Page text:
EPA Announces Interim Decision on Crucial Crop Protection Tools
Today, the Environmental Protection Agency (EPA) announced a long-awaited interim decision regarding the reregistration of the triazines: atrazine, propazine, and simazine. After years of research and public comments from the agriculture community, EPA Administrator Andrew Wheeler declared these fundamental crop management tools safe for continued use in controlling resilient weeds.
The interim decision is a major milestone for farmers who rely on atrazine to fight problematic weeks and employ conservation tillage methods to reduce soil erosion and improve water and wildlife habitat.
IL Corn Growers Association President Bill Leigh was among those who submitted comments to the EPA on this issue, saying that, “Atrazine is critical for farmers who are using innovative conservation practices to minimize tillage on their farms. Because farmers have access to atrazine and can employ conservation tillage methods, they have lessened runoff of water, soil, nutrients, and pesticides, preventing erosion and protecting aquatic ecosystems and water quality. These methods also allow for a reduction in greenhouse gas emissions.”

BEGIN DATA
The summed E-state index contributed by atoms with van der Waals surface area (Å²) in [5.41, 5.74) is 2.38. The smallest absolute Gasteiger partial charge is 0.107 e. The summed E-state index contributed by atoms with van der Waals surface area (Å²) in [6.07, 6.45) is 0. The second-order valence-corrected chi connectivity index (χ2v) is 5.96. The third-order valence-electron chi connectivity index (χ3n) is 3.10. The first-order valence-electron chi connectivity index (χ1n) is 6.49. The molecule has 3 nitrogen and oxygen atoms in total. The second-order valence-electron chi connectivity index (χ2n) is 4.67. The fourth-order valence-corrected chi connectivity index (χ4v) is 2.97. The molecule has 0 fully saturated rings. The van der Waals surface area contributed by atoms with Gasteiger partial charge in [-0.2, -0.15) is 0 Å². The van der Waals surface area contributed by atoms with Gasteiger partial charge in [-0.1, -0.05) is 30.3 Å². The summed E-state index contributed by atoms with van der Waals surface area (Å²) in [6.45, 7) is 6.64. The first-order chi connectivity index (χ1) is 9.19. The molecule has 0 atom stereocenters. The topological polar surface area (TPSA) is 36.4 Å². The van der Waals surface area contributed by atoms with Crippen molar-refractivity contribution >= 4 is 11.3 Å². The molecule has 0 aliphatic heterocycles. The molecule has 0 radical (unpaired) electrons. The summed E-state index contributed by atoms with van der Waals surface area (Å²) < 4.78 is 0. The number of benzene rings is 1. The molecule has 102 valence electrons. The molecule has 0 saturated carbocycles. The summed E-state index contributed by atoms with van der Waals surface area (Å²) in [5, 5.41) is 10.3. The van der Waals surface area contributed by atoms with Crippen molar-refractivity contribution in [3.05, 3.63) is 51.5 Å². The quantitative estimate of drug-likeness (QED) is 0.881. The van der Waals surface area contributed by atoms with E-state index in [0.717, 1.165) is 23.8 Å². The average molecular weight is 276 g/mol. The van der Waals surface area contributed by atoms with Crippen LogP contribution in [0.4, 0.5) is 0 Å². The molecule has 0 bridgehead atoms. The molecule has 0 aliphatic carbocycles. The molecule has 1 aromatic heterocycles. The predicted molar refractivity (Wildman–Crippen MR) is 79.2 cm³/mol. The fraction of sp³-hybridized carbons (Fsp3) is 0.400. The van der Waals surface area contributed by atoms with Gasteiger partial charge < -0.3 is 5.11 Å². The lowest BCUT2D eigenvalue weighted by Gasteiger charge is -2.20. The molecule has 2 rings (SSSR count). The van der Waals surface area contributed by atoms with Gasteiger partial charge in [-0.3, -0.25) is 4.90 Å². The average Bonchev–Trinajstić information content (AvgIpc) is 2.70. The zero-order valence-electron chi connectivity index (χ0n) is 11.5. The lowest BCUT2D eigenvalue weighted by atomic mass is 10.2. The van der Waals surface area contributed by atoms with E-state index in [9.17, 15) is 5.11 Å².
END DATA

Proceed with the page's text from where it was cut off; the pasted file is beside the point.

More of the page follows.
Atrazine ranks second in widely used herbicides that help farmers control weeds that rob crops of water and nutrients. Utilized for over 60 years, atrazine is the most researched herbicide in history and has a proven safety record. Today’s announcement concludes the registration review process where EPA is required to periodically re-evaluate existing pesticides under the Federal Insecticide, Fungicide, and Rodenticide Act (FIFRA).
The next step for the triazines is a draft biological evaluation required under the Endangered Species Act (ESA), which is expected to be published in October. The EPA has committed to utilizing the best available research during this ESA evaluation. The ag community will again hold them to their intention by vigilantly pushing the high-quality, scientific studies on atrazine to the forefront for consideration.
Approved for use 1958, atrazine has been extensively reviewed by EPA and others over the decades and across administrations. The final ESA assessment is slated to be released in 2021.